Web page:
Reliance on Harley hinders suppliers

//March 2, 2007

Reliance on Harley hinders suppliers

//March 2, 2007

The strike at Harley-Davidson Inc.’s York County plant has dealt a serious blow to several local suppliers that depend on the motorcycle maker’s business.

The fallout at these firms is a

dramatic example of a widespread management dilemma: how much business to accept from a single customer.

“How do you say no to the golden carrot?” said Todd Librandi, president of Librandi’s Inc., a Middletown firm that chrome-plates parts and builds racks for Harley. Librandi estimates that about 35 percent of his sales are Harley-related, less than at several other affected suppliers.

Though the suppliers said Harley has been good to them, losing that big client has forced them to lay off scores of workers.

Suppliers said they were not blind to the risk of concentrating business with Harley.

Leonhardt Manufacturing Company Inc. in Hanover makes engine-guards, saddlebag guards and other components for Harley. Milwaukee-based Harley accounts for about 60 percent of Leonhardt’s sales, down from 70 percent five years ago, said President and Chief Executive Officer Bob Jacobs.

“We have made a determined

effort to work at diversification,” Jacobs said.

Leonhardt reported sales of about $25 million in 2006.

Lynn Stambaugh, owner of Stambaugh Metal Inc. in Hanover, does Harley-related work for Leonhardt. Stambaugh Metal laid off 35 of its 44 workers Feb. 1. Managers have discussed the concentration problem many times, Lynn Stambaugh said.

“But you know, it’s steady work, it’s good work — so it’s kind of hard to break away,” she said.

Companies that take a lot of work from one source must expand business with other customers to stay diversified, Librandi said. His company has a machine shop and other business lines.

Companies should be leery of taking too much work from one source, said Michael Smeltzer, executive director of the Manufacturers’ Association of South Central Pennsylvania.

“Strategically, we try to tell our business leaders, ‘You should never have more than one-third of your business with any one customer,’” he said. “That is like Business 101.”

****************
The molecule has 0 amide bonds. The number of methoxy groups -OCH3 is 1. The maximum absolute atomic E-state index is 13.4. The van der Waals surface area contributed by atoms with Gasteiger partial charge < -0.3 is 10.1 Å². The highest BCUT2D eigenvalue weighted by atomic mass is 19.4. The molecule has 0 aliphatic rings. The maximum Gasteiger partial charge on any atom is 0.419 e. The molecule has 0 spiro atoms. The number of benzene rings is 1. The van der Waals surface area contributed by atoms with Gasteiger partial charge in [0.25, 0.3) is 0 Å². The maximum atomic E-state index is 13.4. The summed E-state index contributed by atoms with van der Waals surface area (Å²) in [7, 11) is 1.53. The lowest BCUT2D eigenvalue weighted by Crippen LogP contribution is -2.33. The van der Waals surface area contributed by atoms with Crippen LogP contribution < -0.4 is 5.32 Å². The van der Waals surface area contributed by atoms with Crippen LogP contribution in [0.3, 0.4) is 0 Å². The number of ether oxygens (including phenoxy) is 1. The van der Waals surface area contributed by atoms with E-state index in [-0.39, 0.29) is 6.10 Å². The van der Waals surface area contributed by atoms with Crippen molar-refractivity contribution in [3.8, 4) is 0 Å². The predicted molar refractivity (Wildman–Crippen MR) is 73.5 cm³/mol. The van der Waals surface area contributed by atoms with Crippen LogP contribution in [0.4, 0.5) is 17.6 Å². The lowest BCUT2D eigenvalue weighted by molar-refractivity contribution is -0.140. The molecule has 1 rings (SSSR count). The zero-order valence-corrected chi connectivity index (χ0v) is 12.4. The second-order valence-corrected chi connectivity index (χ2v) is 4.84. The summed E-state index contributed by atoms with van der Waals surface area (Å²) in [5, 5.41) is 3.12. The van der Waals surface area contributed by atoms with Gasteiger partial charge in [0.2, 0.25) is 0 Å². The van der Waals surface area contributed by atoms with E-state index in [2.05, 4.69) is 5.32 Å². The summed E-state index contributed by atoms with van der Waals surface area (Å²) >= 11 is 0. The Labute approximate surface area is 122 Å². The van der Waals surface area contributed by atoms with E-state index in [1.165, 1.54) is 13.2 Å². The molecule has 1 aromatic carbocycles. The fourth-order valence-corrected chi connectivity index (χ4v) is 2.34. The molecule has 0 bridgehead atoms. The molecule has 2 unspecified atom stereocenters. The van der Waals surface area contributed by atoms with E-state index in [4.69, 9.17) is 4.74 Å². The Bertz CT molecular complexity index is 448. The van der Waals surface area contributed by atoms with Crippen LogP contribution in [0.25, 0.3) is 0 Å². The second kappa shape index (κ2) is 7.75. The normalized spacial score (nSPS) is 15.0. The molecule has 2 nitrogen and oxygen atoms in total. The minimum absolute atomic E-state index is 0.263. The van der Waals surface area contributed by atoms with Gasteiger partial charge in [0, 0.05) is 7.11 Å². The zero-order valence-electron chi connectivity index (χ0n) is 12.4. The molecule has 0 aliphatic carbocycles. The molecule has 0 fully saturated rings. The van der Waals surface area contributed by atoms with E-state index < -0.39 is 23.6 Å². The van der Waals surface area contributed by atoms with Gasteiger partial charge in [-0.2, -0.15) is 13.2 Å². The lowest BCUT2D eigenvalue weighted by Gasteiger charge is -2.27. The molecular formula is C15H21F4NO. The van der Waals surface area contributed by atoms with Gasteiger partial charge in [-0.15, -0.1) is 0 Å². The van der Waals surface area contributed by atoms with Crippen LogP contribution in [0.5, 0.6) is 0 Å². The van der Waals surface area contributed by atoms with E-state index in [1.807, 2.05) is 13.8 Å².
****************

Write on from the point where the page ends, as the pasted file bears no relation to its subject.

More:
Heavy dependence on one customer has pros and cons, Jacobs said. One advantage is efficiency.

“When you have one big customer, you are actually in lockstep with them,” he said.

The downside is that a disruption in that customer’s business can hurt. Another problem, Smeltzer said, is that a customer with a big chunk of a supplier’s business has a lot of leverage in negotiating prices and other terms.

For one Canadian company hit hard by the strike, joining Harley was actually a diversification strategy. Kuntz Electroplating Inc. in Ontario does a great deal of work for automotive companies and sought Harley’s business in an effort to reduce its exposure to that troubled industry, vice president of human resources David Germann said. Kuntz laid off about 120 of its 600 workers Feb. 9.

A big contract can be hard to resist.

“It’s all about how you look at your risk/reward,” said Joe Crosswhite, a York-based regional president for Southeast Pennsylvania at M&T Bank. The risk is easier to take if the business has high profit margins, he said. It is important to have a financial plan for a disruption drawn up in advance, he said.

The ripple effects of the strike have consequences for the Harley union, too. Three union members freezing on the picket line at dusk late last week said they see their struggle transcending the Harley plant and reaching more broadly to the rights of American workers.

Companies in industries ranging from air travel to automobiles have made tough demands of their workers in recent years. In York County, workers at Johnson Controls Inc. last summer agreed to concessions that included different benefits and lower wages for new workers.

“Why does it have to be a trend?” Harley union member Rich Danglovitch asked.

At the same time, the Harley workers had to watch others lose their jobs, within Harley and at suppliers. The trio on the picket line expressed sympathy for those workers but did not take responsibility for their plight.

“We didn’t write the bad contract, you know,” said Terry Matthews, a 12-year Harley veteran.

  • Strike fallout

    Several companies that supply parts directly or indirectly to Harley-Davidson Inc. have announced layoffs as a result of the strike at the motorcycle-maker’s York County plant. These firms intend to resume Harley work as soon as possible, so it’s likely that most workers will be invited back when the strike ends.

    Harley on Feb. 12 temporarily laid off 440 workers in Wisconsin as a result of the strike, with another 300 layoffs possible. —David Dagan

    About the strike

    About 2,750 union workers at Harley-Davidson Inc.’s plant in Springettsbury Township went on strike at 12:01 a.m. Feb. 2.

    Members of International Association of Machinists and Aerospace Workers Local Lodge 175 voted to go on strike by a 98 percent margin after overwhelmingly rejecting a three-year contract offer from the company that some called insulting.

    They objected to provisions calling for new workers to receive lower wages and pension benefits, as well as to company demands for health-care changes, which were pegged to a wage-increase proposal.

    The strike was ongoing as the Business Journal went to press Feb. 13, with a meeting between Harley and the union scheduled for Feb. 14. For updates, visit www.centralpennbusiness.com.